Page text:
In a recent survey 95% of women said they would try alternative therapies before HRT to relieve their symptoms of perimenopause or menopause, because they think they are more natural. Many women want to find out more about how herbal medicine for menopause can be used. In many parts of the world, it is common to use herbs as a source of medicine, and in the UK, it is becoming increasingly popular. I was lucky to talk with Hannah Charman, a medical herbalist, who has written this article answering my questions, to help me advise my patients at Rowena Health Menopause Clinic.
What do you need to consider if you are buying herbal medicine for menopause symptoms?
If you are considering buying herbal medicine over the counter, then guidelines recommend that you look for the THR logo standing for traditional herbal medicines. These products have been approved and you can be sure that the product has the correct dosage, is of high quality and has suitable product information. The NICE guidelines also recommend that many available herbal medicines have unpredictable dose and purity, and some herbal medicines have significant drug interactions, so care is needed.
Where can you buy herbal medicine for menopause symptoms?
Hannah says that you could go to your local health food shop or look online for a suitable remedy. You might be lucky and choose one that works well for you, or you may end up wasting time and money on products that don’t help or could make you feel worse.
What is a medical herbalist?
Hannah described that a medical herbalist, will prescribe and dispense herbal treatments that are individualised for each person. Whilst it may be more expensive, there are lots of advantages to working with a medical herbalist. It’s important to know that unlike the term ‘Doctor’ or ‘Nurse,’ the term ‘medical herbalist’ is not a protected title, consequently anyone can call themselves a medical herbalist despite not having appropriate training. It is important to get advice from a medical herbalist who is appropriately trained, a diploma level of training can take between three to five years. This training shares some common topics with mainstream medical training.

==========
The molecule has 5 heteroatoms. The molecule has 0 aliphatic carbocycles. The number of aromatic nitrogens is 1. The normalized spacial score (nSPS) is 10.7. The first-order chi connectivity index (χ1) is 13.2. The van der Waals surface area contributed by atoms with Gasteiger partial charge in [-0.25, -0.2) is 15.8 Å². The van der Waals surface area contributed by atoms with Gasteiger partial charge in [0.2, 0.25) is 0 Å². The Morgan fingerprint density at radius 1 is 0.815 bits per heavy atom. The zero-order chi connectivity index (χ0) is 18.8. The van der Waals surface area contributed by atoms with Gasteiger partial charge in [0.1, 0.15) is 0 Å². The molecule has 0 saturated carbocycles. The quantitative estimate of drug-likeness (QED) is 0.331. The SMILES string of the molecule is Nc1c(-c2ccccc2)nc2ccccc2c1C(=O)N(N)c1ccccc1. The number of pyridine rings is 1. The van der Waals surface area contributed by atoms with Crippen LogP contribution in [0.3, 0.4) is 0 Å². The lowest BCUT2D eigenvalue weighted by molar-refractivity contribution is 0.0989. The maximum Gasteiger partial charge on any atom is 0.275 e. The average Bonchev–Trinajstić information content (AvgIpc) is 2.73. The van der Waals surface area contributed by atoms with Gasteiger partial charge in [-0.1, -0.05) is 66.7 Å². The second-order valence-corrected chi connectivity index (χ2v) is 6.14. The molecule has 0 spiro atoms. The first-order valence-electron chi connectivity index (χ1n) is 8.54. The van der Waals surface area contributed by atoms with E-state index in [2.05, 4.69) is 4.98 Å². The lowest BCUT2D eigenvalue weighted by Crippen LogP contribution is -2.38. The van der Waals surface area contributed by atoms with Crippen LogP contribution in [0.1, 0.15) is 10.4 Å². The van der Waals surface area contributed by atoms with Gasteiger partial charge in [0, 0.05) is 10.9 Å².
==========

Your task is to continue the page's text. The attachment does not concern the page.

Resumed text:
Hannah explained that her training was at Middlesex University where she qualified in 1999 with a BSc Hons in Western Herbal Medicine. As well as modules on anatomy & physiology, clinical skills, and pharmacy, she had to learn about 200 herbs and how to use them, as well as carrying out 450 hours of hands-on clinical training. The largest and oldest body of western medical herbalists is the National Institute of Medical Herbalists (NIMH). They have strict entry criteria for new members, as well as ongoing CPD and ethical requirements. It is important, when choosing to see a medical herbalist that you consider this.
What does seeing a medical herbalist involve?
Hannah describes how she works in her own practice. The process starts with a free telephone call to discuss what is involved. Some ladies need support with diet and lifestyle, and others only need individual herbal remedies, so she would work out the best shared care agreement with each patient.
A first consultation she would aim to discuss:
- Your symptoms
- Your past medical history from birth, or sometimes before this.
- An assessment of all your body systems
- Your family history
- Your social history
- Your diet
- Iridology assessment of each eye
By the end of the consultation a decision would be made about which herbs to use for each individual case. It can be best to prioritise two or three main symptoms to work on initially. In time those symptoms may resolve, other symptoms can take priority, although herbs are excellent multitaskers and can tackle several symptoms at once.
It can take time to see the effect of herbal medicine, as is true with any treatment so a two-three-month treatment programme is recommended, and during this your progress is monitored.
The first herbal mix may include six or seven herbs, which are taken internally. These herbs are a blend aimed to address the underlying causes for the symptoms, and the symptoms themselves. The type of treatment commonly used in each prescription may contain nervines and/or adaptogens to help manage stress. Other herbs could be used to calm the wild fluctuations in hormones including phyto-oestrogenic herbs.
In addition, a mix of herbs to aid restorative sleep, can be used, herbal pessaries are available aimed at easing vaginal dryness, or herbal nasal inhalers aimed at reducing brain fog.